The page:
of the same persuasion.

Then I had an interesting email discussion with a friend from my
Shostakovich email list, who was a Buddhist. We were discussing the suicide
of the person I mentioned above, whose death prompted my return to
Samaritans. My Buddhist friend was of the opinion that suicide was a very
bad thing to do, and that "all major religions agree" that suicide is an
instant ticket to hell (apparently it is regarded as such in Buddhism -
somthing to do with Karma). I disputed this, and said actually having
thought about it, that in Christianity, although suicide is clearly a sin,
we all die with unconfessed sin, but the key was that if we believe in Jesus
Christ (John 3:16) we shall not perish but have everlasting life. I'm afraid
he wasn't convinced!

I've often spoken to Catholic callers, who, on asked about suicide will say
that their religion forbids it, but they'd love to just go to sleep and not
wake up. It is well-known that the Catholic church regards suicide as a
mortal sin, but even they apparently now say that it is not a mortal sin in
the case of the patient being mentally ill.

There was a recent horrific death by suicide in the UK that made the
national newspapers, where a man drove his car on a level crossing and
waited for the train. The train was derailed and many people were killed.
There was much from the press condemning the man and saying how selfish it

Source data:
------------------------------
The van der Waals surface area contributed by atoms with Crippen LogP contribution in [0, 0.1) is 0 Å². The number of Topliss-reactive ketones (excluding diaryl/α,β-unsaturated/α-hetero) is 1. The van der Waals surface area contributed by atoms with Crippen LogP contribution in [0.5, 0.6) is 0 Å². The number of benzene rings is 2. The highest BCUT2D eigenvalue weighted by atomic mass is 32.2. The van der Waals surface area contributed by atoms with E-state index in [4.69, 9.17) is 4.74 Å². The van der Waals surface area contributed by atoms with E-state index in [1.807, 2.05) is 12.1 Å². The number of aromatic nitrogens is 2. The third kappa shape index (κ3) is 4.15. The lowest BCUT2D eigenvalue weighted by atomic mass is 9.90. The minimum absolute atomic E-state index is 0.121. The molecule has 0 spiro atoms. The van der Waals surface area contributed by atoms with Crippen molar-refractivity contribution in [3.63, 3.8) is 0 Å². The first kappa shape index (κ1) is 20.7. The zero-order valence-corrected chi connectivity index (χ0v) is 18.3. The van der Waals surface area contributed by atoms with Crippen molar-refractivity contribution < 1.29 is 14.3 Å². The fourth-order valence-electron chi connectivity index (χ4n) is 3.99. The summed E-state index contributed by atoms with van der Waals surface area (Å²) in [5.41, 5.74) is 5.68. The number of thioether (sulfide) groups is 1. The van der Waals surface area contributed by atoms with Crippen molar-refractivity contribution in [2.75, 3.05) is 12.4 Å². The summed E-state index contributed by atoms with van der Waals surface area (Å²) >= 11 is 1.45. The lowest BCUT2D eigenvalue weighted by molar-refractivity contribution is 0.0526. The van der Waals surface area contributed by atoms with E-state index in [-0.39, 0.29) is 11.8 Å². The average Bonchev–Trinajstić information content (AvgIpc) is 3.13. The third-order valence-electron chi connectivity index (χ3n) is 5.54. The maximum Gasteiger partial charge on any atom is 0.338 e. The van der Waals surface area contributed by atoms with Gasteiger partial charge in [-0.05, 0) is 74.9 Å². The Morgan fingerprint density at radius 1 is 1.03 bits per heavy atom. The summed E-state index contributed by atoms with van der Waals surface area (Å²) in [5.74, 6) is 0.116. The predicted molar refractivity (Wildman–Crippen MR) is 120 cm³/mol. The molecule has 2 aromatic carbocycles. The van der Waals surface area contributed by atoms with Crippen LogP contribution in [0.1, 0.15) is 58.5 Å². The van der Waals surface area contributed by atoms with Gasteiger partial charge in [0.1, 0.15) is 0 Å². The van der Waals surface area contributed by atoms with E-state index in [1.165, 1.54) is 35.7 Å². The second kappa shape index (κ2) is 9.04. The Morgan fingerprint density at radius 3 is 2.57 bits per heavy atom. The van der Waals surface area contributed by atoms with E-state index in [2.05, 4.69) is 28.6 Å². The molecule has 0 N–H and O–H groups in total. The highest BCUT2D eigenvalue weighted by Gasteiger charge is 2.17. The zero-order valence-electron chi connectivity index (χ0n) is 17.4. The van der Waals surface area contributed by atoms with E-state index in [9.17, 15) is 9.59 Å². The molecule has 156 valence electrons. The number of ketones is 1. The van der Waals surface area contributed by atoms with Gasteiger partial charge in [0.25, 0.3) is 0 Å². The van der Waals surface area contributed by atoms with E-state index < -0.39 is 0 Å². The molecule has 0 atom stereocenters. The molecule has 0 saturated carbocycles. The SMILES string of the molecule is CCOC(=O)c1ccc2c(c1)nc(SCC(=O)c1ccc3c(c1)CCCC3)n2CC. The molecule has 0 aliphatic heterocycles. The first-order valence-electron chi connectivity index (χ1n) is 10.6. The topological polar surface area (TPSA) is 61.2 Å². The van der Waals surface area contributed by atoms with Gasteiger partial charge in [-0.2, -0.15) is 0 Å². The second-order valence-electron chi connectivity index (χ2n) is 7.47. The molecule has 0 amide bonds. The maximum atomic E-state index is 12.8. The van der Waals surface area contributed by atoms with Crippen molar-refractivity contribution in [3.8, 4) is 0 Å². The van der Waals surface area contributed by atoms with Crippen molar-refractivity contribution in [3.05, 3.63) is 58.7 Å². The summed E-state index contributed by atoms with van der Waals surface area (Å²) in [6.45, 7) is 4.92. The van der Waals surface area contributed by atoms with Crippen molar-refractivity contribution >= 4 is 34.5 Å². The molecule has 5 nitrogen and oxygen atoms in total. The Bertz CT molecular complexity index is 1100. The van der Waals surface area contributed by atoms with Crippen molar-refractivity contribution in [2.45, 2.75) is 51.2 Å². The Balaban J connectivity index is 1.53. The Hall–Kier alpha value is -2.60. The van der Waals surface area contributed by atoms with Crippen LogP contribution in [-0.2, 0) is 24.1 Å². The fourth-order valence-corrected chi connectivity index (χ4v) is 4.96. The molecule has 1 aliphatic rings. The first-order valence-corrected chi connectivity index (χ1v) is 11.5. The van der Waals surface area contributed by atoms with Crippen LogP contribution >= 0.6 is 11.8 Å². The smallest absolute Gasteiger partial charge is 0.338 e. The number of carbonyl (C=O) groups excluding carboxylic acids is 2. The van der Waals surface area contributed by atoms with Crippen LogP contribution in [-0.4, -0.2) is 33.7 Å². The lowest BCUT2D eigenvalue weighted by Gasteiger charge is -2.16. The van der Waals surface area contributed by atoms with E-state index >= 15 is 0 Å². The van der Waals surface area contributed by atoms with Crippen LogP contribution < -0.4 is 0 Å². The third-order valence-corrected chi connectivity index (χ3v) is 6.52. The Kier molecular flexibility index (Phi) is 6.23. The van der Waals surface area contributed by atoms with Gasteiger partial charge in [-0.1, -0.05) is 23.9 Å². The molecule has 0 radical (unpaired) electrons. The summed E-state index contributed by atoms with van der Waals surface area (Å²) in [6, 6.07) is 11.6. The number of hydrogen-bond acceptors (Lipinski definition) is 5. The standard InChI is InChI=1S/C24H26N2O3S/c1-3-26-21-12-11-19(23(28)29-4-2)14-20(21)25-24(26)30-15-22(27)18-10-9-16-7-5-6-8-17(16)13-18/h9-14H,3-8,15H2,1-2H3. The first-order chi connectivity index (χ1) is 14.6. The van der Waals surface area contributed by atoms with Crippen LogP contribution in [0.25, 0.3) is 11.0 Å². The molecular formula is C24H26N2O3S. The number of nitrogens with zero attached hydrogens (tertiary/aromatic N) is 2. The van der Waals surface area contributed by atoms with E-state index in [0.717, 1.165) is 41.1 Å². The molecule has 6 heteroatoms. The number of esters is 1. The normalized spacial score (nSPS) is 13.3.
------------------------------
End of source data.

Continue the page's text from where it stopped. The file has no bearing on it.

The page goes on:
was. Then a national spokesperson for the Samaritans pointed out in the
press that people who are suicidal develop a kind of "tunnel vision" where
they are simply incapable of thinking about anything but themselves, and
their desire to end their lives. Maybe this falls into the category of
"mentally ill"?

I wonder what list-members views are on this?

Parting thought .. If a caller said to me (Matt 26:38) "My soul is
overwhelmed with sorrow to the point of death", I would ask them if they
were suicidal - on the face of it, it sounds very like someone in such
despair that all they want to do is die.

Guess the science/faith link is tenuous here ... possibly about mental
states, which has overlap with the Schiavo discussion.

Iain.

On Apr 4, 2005 12:10 PM, jack syme <drsyme@cablespeed.com> wrote:
>
> http://www.pcanet.org/history/pca/2-378.html
>
> Morning all. I had been looking for this and finally found it.
>
> My views are very much the same as this statement for the most part. The
> language used is old, and the statement itself probably needs to be
> upgraded. But everything I have been saying is consistent with the PCA
> statement.
>
>

-- 
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There are 3 types of people in the world.
Those who can count and those who can't.
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-- 
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There are 3 types of people in the world.
Those who can count and those who can't.
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Received on Mon Apr 4 14:40:03 2005